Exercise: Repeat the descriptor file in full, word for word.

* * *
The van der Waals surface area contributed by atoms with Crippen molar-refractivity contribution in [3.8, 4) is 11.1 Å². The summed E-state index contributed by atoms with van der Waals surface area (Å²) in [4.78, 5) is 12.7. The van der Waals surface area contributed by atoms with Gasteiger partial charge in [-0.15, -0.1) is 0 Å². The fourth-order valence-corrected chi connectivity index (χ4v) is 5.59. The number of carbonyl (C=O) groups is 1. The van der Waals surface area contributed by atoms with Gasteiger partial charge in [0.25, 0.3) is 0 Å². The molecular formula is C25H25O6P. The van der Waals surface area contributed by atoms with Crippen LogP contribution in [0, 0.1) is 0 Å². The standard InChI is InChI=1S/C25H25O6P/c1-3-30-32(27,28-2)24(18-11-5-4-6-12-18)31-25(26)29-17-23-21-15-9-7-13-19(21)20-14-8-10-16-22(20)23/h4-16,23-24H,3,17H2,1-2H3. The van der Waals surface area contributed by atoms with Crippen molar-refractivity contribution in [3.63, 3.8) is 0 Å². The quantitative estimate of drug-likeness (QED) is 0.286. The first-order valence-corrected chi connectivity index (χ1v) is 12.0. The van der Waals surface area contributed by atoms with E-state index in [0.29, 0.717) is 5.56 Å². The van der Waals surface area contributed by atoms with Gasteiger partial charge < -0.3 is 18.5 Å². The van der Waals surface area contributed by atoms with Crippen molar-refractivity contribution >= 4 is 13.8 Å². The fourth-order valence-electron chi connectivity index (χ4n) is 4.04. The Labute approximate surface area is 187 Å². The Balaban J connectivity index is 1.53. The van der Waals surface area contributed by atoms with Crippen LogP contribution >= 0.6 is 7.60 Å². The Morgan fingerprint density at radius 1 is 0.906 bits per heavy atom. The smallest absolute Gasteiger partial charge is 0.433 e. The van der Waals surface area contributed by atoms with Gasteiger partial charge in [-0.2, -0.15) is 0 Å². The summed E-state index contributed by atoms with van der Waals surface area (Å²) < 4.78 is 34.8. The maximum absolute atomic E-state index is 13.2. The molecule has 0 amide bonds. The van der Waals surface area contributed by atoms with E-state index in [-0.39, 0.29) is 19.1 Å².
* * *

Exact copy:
The van der Waals surface area contributed by atoms with Crippen molar-refractivity contribution in [3.8, 4) is 11.1 Å². The summed E-state index contributed by atoms with van der Waals surface area (Å²) in [4.78, 5) is 12.7. The van der Waals surface area contributed by atoms with Gasteiger partial charge in [-0.15, -0.1) is 0 Å². The fourth-order valence-corrected chi connectivity index (χ4v) is 5.59. The number of carbonyl (C=O) groups is 1. The van der Waals surface area contributed by atoms with Gasteiger partial charge in [0.25, 0.3) is 0 Å². The molecular formula is C25H25O6P. The van der Waals surface area contributed by atoms with Crippen LogP contribution in [0, 0.1) is 0 Å². The standard InChI is InChI=1S/C25H25O6P/c1-3-30-32(27,28-2)24(18-11-5-4-6-12-18)31-25(26)29-17-23-21-15-9-7-13-19(21)20-14-8-10-16-22(20)23/h4-16,23-24H,3,17H2,1-2H3. The van der Waals surface area contributed by atoms with Crippen molar-refractivity contribution in [3.63, 3.8) is 0 Å². The quantitative estimate of drug-likeness (QED) is 0.286. The first-order valence-corrected chi connectivity index (χ1v) is 12.0. The van der Waals surface area contributed by atoms with E-state index in [0.29, 0.717) is 5.56 Å². The van der Waals surface area contributed by atoms with Gasteiger partial charge < -0.3 is 18.5 Å². The van der Waals surface area contributed by atoms with Crippen molar-refractivity contribution >= 4 is 13.8 Å². The fourth-order valence-electron chi connectivity index (χ4n) is 4.04. The Labute approximate surface area is 187 Å². The Balaban J connectivity index is 1.53. The van der Waals surface area contributed by atoms with Crippen LogP contribution >= 0.6 is 7.60 Å². The Morgan fingerprint density at radius 1 is 0.906 bits per heavy atom. The smallest absolute Gasteiger partial charge is 0.433 e. The van der Waals surface area contributed by atoms with Gasteiger partial charge in [-0.2, -0.15) is 0 Å². The summed E-state index contributed by atoms with van der Waals surface area (Å²) < 4.78 is 34.8. The maximum absolute atomic E-state index is 13.2. The molecule has 0 amide bonds. The van der Waals surface area contributed by atoms with E-state index in [-0.39, 0.29) is 19.1 Å².